Saturday, January 15, 2005

The Functions Within Conjunctions

At long last I finished Conjunctions: 43. I already blogged about my lack of skill with poetry and my thoughts on Kelly Link's piece, so these are my thoughts on (most of) the rest of the issue.

T.M. McNally's "The Gateway" is probably the most instantly accessible. It's a somewhat circular story about a man and his wife Phoebe. The unnamed man was once a would be novelist who turned to writing screenplays for children's television and eventually left that for a career as a real estate agent. Phoebe is a painter who gave up her art to run a gallery. Much of the story revolves around their past relationships with famous people, and questioning how and why they came to be together. In the end the narrator agrees with his father that the best thing that happened to him was his wife. A very nice piece, and it hit on some thoughts I have been having in my own life lately.

Rick Moody's "She Forgot" is an interesting experiment in repetition and memory. This narrator's mother lives in a nursing home, and we see her memory deteriorate as the story progresses. Each segment is fairly short, running 1-10 sentences, and always starts with the line, "She forgot". The story brings up several interesting thoughts on memory and how it shapes our lives and relationships. Towards the end the narrator begins to question his own memory, wondering how much of what's in his head is real and how much is fabricated. The piece is also an excellent example of using a slightly experimental technique tied directly to the theme of the work.

Gilbert Sorrentino's "Head Arrangements" tells the story of a wife having an affair. The piece jumps around in time and point of view a lot, but it's an effective albeit unusual way to move this type of story around. In the end, you get a very full sense of the affair, the wife's reasons, and everyone's perspective on it. I've read a number of pieces by Sorrentino over the past year, and I find I like him more and more. I'll probably be adding him to my list of people to check out more deeply.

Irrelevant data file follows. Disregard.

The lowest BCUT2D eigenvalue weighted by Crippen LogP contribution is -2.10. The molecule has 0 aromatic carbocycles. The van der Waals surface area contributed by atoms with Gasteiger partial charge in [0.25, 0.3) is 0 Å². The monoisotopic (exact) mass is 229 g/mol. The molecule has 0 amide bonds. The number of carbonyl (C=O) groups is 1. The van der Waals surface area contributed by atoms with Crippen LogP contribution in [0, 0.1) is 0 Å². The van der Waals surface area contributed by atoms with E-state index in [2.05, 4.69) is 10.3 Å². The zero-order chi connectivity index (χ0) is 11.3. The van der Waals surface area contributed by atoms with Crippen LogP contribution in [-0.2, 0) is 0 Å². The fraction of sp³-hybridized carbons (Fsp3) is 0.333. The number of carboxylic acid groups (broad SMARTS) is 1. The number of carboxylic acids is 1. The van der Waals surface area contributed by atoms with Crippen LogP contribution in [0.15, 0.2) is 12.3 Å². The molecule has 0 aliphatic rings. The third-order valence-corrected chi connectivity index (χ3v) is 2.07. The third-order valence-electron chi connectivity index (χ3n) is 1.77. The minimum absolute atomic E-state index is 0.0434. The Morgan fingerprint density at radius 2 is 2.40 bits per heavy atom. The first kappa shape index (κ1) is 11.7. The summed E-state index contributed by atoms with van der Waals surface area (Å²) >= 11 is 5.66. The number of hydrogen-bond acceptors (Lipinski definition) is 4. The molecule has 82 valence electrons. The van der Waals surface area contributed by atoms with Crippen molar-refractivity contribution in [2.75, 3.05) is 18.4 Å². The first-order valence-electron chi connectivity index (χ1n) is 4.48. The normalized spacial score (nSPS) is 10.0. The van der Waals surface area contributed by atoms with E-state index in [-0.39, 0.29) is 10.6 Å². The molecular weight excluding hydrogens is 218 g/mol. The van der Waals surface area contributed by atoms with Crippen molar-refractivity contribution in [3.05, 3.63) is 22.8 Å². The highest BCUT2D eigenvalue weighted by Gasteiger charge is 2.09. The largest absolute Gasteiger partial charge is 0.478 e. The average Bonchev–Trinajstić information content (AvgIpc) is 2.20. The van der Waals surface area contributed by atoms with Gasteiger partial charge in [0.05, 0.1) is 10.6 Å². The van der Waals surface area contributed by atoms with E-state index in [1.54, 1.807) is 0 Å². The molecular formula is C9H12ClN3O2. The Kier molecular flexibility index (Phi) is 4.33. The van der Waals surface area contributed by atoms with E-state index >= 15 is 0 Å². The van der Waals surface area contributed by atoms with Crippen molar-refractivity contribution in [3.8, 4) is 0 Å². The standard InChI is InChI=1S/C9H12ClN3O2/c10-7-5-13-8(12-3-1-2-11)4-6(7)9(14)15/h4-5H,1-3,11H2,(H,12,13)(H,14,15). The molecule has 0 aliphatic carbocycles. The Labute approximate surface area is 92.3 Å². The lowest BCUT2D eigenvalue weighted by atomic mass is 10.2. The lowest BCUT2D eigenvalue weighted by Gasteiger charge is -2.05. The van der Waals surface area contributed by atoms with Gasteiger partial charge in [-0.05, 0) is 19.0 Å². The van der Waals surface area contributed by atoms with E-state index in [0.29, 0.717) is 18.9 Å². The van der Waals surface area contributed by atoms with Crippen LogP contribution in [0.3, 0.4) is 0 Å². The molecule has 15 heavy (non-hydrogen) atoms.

Two pieces I had great difficulty with: M.T. Anderson's "Nine Yelps From the Eisteddfod of Idiots" and "Just Because It Never Happened Doesn't Mean We're Still Alive" by Ben Marcus. Both hold a wonderful sense of language, but I'm hard pressed to say what they are about. There is probably some esoteric postmodern style I'm missing, and without knowing what they're working towards it's hard to interpret the pieces. I've had similar troubles with Ben Marcus before, most notably his collection The Age of Wire and String. Perhaps if I read a little more about the authors and go back to these peices, I'll understand them a bit more.

The issue closes with a translation of "A Certain Quanity of Conversations or, The Completely Altered Nightbook", a short Russian play written in the 1930's by Aleksandr Vvedensky. Although probably not the most intelligent way to describe it, I'd call it a blending of Seinfeld with Samuel Becket. Meaning, nothing really happens as far as plot but the author manages to take these situations and transform them into odd but witty dialogue that at times contain some hints of philosophical thought. The play is broken into several different segments, each one a conversation about or around a different topic. "A Conversation About Cards", for example, places some friends around a table setting up to play a round of cards. The characters (named the First, the Second, and the Third) banter back and forth on why they like cards, who else should be playing, and what else they could and should be doing besides playing cards. Needless to say, the segment ends before the cards ever get dealt. It's an interesting play, although I'm sure it works even better on stage than it does by reading it off the page.

Overall, I'm very pleased with the issue. The readings were diverse, and it challenged me in some ways I haven't been challenged in awhile. It's made me miss more experimental work. But, I'm afraid, duty calls in the form of the Anthony Kiedis bio, Scar Tissue.



LadyLitBlitzin said...